He is also calling for the revision of investment regulations. Although the conventional wisdom is that Italian pension funds are better positioned to face difficult financial markets than, for example, those in the UK or the US, because their portfolios are more conservative and less exposed to equities, Finocchiaro claims that investments limits could be modified. He notes that they were defined in 1996 and since then many new financial tools have been created.

"Current rules are based on quite rigid quantitative and qualitative criteria," he explains. "I hope there will be an orderly revision of investment limits and conflicts of interest, which are 13 years old. A new approach could emphasise the qualitative criteria while softening the quantitative ones. That could mean allowing investing in innovative products such as hedge funds, but without abandoning prudence and rigour. When dealing with retirement savings and deciding possible changes in pension funds' investment rules we must always be very cautious and never forget the general ‘prudent man' rule recommended by the EU."

Finocchiaro said he would like to introduce an element of solidarity to the pension fund system to protect workers from negative performances. "I mean offering more guarantees to workers who have invested some of their savings into a pension fund, and who then have to face downturns in financial markets or personal negative surprises such as invalidity or unemployment," he says. "These workers may not be able to complete their retirement plan and get the necessary benefits. I don't ask for a public guarantee. Solutions can be found within the pension funds' system without any public help: the same pension funds may include a guarantee or offer life-cycle investment options, which automatically adjust a fund's portfolio to its members' ageing, increasing the ‘safe' fixed-income portion while approaching retirement. In addition, the funds' sponsoring companies could take care of the problem with some extra money."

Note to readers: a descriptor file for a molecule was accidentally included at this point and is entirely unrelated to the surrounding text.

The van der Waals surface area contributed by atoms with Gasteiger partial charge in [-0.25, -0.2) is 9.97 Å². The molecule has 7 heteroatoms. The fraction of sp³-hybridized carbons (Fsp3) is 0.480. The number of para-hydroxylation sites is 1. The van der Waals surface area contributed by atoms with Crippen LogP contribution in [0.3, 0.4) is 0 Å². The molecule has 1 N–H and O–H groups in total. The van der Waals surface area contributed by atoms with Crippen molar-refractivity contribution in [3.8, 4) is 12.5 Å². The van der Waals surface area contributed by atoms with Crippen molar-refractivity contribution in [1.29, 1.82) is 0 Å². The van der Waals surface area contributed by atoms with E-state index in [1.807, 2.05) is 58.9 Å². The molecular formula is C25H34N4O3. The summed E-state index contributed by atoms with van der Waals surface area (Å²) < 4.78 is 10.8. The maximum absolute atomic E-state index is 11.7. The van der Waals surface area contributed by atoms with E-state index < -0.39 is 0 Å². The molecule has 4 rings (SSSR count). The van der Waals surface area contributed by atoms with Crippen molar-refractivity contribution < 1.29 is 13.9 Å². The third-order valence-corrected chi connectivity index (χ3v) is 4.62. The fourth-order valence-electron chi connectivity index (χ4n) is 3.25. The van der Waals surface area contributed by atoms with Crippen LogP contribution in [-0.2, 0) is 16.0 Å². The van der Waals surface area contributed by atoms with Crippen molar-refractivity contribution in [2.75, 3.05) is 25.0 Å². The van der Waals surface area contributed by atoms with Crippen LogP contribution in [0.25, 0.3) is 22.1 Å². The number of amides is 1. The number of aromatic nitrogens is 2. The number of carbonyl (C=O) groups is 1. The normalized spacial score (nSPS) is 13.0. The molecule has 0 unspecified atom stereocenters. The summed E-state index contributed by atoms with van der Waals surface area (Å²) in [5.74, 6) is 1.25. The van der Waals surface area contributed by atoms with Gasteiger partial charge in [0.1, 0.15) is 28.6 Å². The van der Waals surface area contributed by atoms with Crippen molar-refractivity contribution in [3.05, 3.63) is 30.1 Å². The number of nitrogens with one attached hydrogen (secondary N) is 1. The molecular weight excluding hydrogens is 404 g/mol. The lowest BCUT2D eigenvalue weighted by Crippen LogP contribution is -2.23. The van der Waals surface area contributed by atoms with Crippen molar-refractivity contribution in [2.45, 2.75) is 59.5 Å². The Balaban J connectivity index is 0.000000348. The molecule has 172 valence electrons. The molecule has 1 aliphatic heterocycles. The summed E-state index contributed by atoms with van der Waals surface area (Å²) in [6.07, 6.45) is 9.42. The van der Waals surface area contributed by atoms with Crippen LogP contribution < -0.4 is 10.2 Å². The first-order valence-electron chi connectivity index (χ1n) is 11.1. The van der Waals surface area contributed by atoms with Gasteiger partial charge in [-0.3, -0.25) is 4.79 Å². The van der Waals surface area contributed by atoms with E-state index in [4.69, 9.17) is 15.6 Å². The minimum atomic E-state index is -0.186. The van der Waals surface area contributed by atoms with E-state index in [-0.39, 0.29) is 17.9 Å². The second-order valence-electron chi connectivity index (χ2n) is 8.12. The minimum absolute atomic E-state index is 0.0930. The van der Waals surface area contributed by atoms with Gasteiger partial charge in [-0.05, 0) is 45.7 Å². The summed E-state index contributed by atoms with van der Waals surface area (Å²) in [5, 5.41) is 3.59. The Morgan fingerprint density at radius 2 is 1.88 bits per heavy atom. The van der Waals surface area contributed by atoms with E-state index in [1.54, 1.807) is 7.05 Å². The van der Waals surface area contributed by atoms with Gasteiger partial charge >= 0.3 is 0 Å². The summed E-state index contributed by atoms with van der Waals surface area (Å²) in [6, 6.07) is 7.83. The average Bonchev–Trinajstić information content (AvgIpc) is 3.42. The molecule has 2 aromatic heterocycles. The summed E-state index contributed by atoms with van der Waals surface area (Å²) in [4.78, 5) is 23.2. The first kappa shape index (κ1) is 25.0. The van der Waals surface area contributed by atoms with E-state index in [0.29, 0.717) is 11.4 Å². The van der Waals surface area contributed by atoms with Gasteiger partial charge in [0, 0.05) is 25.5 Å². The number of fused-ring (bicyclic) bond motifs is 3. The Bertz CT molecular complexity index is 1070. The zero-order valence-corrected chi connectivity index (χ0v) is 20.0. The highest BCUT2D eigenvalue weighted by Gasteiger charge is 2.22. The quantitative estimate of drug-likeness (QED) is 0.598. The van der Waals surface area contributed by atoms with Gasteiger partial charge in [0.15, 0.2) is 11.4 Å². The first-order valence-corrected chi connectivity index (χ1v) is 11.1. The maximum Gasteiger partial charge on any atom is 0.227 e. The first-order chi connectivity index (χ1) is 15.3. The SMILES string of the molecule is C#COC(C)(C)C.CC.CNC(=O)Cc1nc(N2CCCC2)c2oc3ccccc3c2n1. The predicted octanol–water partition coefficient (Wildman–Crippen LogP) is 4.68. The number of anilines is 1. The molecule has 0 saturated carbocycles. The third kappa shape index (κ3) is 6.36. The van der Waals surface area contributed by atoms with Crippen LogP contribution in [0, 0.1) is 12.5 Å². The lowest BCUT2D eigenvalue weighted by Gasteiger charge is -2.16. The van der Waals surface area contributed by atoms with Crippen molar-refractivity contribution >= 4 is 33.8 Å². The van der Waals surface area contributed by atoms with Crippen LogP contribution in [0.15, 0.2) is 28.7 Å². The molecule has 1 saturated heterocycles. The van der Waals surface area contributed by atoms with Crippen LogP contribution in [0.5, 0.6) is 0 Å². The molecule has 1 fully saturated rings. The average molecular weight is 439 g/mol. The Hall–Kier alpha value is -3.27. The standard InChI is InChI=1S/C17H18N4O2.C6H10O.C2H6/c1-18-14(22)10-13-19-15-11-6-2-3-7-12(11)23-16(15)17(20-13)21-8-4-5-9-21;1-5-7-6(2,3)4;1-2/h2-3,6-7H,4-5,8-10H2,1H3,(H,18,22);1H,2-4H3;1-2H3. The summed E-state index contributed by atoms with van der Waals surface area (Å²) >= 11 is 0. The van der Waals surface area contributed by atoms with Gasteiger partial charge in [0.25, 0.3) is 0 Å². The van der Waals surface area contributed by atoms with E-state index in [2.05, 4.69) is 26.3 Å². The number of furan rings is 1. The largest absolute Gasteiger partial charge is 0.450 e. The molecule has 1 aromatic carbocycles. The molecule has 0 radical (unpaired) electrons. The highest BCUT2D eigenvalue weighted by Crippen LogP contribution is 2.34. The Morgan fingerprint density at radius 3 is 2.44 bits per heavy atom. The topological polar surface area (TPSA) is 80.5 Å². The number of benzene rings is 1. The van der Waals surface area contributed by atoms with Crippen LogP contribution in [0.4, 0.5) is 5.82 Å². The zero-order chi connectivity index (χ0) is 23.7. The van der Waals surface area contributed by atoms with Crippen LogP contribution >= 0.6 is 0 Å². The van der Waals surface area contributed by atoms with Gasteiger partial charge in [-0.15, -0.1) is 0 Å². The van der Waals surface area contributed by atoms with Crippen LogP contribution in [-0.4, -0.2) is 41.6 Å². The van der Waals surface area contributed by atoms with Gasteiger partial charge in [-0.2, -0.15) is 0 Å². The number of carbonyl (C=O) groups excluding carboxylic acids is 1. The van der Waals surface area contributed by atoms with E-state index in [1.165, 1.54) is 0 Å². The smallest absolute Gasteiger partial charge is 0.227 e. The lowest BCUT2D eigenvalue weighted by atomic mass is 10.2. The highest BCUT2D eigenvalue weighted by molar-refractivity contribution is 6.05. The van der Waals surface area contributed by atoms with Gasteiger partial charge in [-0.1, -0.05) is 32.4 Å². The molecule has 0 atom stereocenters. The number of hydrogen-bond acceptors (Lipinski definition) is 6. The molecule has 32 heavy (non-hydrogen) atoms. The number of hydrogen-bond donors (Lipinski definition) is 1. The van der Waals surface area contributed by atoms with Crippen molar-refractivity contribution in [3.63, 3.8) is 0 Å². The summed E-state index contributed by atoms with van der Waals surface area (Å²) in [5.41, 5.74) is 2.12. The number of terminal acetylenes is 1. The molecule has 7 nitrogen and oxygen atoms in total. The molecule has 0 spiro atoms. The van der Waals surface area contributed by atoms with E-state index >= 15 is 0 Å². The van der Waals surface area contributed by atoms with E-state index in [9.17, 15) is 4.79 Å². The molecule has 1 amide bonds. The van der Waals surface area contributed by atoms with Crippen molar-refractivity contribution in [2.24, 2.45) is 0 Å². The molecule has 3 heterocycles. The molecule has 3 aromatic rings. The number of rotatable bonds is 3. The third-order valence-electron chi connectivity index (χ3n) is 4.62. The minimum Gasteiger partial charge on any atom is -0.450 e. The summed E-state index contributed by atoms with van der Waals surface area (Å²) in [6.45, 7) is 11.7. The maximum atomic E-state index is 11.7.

There is also a question of whether to allow workers to leave their ‘closed' industry-wide fund and switch to ‘open' funds, while retaining their employer's contribution, which is not currently possible.

Finocchiaro says that this is an issue for agreement between the trade unions and employers' associations. However, it has been welcomed by Marè, who says he thinks that it would also be a good idea to allow people to transfer from open funds to closed funds, which are usually less expensive and offer competitive returns. He claims that this would represent a real liberalisation.

Last, given the diversity of pensions vehicles, with each type requiring different instruments of analysis and specific regulatory controls, Finocchiaro has expressed the opinion that Covip, which has a staff of less than 70 people, itself needs additional resources. But this proposal will not be easy to fulfil in today's environment.